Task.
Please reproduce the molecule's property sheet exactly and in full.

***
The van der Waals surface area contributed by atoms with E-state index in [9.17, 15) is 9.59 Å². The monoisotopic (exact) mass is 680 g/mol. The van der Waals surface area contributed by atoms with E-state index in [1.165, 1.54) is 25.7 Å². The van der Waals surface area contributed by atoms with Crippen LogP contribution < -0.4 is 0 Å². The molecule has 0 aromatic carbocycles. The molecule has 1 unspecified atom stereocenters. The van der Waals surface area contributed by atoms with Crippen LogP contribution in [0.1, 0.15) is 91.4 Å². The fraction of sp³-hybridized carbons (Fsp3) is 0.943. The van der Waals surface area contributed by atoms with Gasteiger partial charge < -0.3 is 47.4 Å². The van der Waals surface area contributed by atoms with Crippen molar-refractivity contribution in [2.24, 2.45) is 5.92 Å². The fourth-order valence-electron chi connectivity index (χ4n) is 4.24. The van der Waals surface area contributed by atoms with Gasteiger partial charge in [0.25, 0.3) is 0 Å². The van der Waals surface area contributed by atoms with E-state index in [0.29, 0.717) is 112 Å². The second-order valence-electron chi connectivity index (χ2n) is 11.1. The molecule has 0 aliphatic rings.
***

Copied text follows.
The van der Waals surface area contributed by atoms with E-state index in [9.17, 15) is 9.59 Å². The monoisotopic (exact) mass is 680 g/mol. The van der Waals surface area contributed by atoms with E-state index in [1.165, 1.54) is 25.7 Å². The van der Waals surface area contributed by atoms with Crippen LogP contribution < -0.4 is 0 Å². The molecule has 0 aromatic carbocycles. The molecule has 1 unspecified atom stereocenters. The van der Waals surface area contributed by atoms with Crippen LogP contribution in [0.1, 0.15) is 91.4 Å². The fraction of sp³-hybridized carbons (Fsp3) is 0.943. The van der Waals surface area contributed by atoms with Gasteiger partial charge < -0.3 is 47.4 Å². The van der Waals surface area contributed by atoms with Crippen molar-refractivity contribution in [2.24, 2.45) is 5.92 Å². The fourth-order valence-electron chi connectivity index (χ4n) is 4.24. The van der Waals surface area contributed by atoms with Gasteiger partial charge in [0.25, 0.3) is 0 Å². The van der Waals surface area contributed by atoms with E-state index in [0.29, 0.717) is 112 Å². The second-order valence-electron chi connectivity index (χ2n) is 11.1. The molecule has 0 aliphatic rings.